Having determined that the statute of limitations was not tolled and that it was not waived as a defense, the court turns to whether the applicable statute of limitations bars the plaintiff's Rehabilitation Act claims. Although the Rehabilitation Act does not expressly include its own statute of limitations, see generally 29 U.S.C. §§ 791 et seq., the court, as explained previously, applies Title VI's procedural limitations, see supra Part III.B.1. Title VI, however, does not have a statute of limitations, and thus this court draws the statute of limitations from an analogous state statute. See N. Star Steel Co. v. Thomas, 515 U.S. 29, 34 (1995) (stating that it is settled law that state statutes supply the periods of limitations "for federal causes of action when the federal legislation made no provision"). Courts in this district have applied the District of Columbia's three-year limitations period, which is applicable to personal injury claims, to claims under § 794. Stewart, 2006 WL 626921, at *11 (applying D.C. CODE § 12-301); accord Gordon, 605 F. Supp. 2d at 245.

Here, the plaintiff's limitation period began at the latest on February 6, 2006, when he received notice by the Department's EEO Manager that the Department had denied his request to work from home. See 2d Am. Compl. ¶¶ 32-34; see also Chardon v. Fernandez, 454 U.S. 6, 8 (1981) (stating that in determining the start of a limitations period, the "proper focus is on the time of the discriminatory act, not the point at which the consequences of the act become painful"). Because the plaintiff commenced this lawsuit on November 9, 2009, outside the three-year statute of limitations, the plaintiff's claims of disparate treatment under the Rehabilitation Act are time-barred.

5. The Plaintiff's Claim for Hostile Work Environment Under the Rehabilitation Act Is Not Time-Barred by the Statute of Limitations

The defendant argues that the plaintiff's hostile work environment claim under Rehabilitation Act was filed outside of the limitations period. Def.'s Mot. at 9. The plaintiff counters that the statute of limitations does not bar his hostile work environment claim because he was the victim of the defendant's "continuing violation" in creating a hostile work environment, even while he was on leave. Pl.'s Opp'n at 20-21. The defendant does not address this argument in its reply. See generally Def.'s Reply.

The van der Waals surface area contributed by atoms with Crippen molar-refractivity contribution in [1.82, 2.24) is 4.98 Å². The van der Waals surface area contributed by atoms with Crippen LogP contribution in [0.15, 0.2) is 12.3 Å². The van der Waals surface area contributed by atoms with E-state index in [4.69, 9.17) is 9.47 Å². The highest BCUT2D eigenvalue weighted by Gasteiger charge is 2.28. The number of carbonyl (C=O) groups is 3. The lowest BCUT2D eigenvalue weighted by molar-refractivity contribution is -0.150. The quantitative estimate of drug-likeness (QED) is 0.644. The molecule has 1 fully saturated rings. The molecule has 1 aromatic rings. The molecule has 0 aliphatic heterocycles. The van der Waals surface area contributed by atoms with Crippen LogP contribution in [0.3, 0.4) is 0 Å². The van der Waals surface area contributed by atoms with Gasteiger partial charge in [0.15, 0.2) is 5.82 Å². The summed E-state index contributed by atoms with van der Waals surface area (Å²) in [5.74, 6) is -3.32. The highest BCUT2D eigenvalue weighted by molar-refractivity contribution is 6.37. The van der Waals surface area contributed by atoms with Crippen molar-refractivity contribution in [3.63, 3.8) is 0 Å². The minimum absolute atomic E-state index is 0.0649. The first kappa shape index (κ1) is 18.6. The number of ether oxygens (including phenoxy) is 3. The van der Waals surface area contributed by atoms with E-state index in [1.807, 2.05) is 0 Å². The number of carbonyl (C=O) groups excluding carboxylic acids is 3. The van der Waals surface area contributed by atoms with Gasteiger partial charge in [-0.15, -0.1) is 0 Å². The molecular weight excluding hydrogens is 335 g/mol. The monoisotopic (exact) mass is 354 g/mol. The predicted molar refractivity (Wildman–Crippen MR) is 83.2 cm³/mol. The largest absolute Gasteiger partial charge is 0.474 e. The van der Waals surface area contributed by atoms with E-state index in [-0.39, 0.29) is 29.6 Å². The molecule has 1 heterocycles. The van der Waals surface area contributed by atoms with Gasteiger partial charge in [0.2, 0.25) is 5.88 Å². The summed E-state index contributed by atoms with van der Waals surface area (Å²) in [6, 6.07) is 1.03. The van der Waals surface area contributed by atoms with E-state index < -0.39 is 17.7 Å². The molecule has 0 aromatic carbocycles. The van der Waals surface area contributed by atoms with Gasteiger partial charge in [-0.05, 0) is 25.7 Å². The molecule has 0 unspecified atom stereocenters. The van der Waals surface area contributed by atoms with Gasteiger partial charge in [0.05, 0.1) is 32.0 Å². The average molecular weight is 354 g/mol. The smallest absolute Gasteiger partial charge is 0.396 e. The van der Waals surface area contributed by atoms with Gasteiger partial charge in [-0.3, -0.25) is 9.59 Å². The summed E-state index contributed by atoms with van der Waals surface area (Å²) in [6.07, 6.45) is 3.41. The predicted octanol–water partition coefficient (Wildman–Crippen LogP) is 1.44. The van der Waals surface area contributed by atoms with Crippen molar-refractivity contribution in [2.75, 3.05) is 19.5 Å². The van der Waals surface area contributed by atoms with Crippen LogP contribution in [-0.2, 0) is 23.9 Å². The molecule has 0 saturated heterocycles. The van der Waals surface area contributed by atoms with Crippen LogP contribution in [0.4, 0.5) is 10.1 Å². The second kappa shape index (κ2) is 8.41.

Hostile work environment claims differ from "discrete discriminatory acts," such as terminations and failures to promote, because "[t]heir very nature involves repeat conduct." Singletary v. Dist. of Columbia, 351 F.3d 519, 526 (D.C. Cir. 2003) (quoting Nat'l R.R. Passenger Corp. v. Morgan, 536 U.S. 101, 115 (2002)). For that reason, "[p]rovided that an act contributing to the claim occurs within the filing period, the entire time period of hostile environment may be considered by a court for the purpose of determining liability." Morgan, 536 U.S. at 117. Moreover, a contributing act can occur when the plaintiff is on leave. See Greer v. Paulson, 505 F.3d 1306, 1314 (D.C. Cir. 2007) (stating that "harassment and hostile incidents may occur by telephone or in person during an employee's communication with her employer while she is not working or away from the office").

Here, the plaintiff alleges that the defendant subjected him to a hostile work environment when the defendant's employees told him that (1) the new supervisor "did not know if he needed my position"; (2) the District of Columbia "does not have a setup for people to work from home"; (3) he had been "taking a paycheck without having done any work"; and (4) he should resign. Pl.'s Opp'n at 19-21 (quoting Def.'s Mot., Ex A. ("Charge of Discrimination")). At least one of these alleged incidents occurred as recently as April 10, 2007, less than three years before the plaintiff filed suit on November 19, 2009. See 2d Am. Compl. ¶ 44 (describing that on April 10, 2007, the defendant falsely accused the plaintiff of "taking a paycheck without having done any work"). Because the court may only grant a motion to dismiss on statute of limitations grounds if the complaint on its face is conclusively time-barred, Firestone,76 F.3d at 1209, the court declines at this juncture to dismiss the plaintiff's hostile work environment claim under the Rehabilitation Act. See Brady v. Livingood, 360 F. Supp. 2d 94, 102 n.6 (D.D.C. 2004) (stating that "whether the alleged discriminatory acts pleaded by the plaintiff in support of this claim are sufficiently related to be considered part of a continuing violation is a disputed issue of fact not appropriated decided upon a motion to dismiss"); Nat'l Fair Hous. Alliance, Inc. v. Prudential Ins. Co. of Am., 219 F. Supp. 2d 104, 105 (D.D.C. 2002) (denying a motion to dismiss a hostile work environment claim before "the development of a factual record").

C. The Plaintiff's ADA Claims

1. Legal Standard for a Motion to Dismiss for Failure to Exhaust Administrative Remedies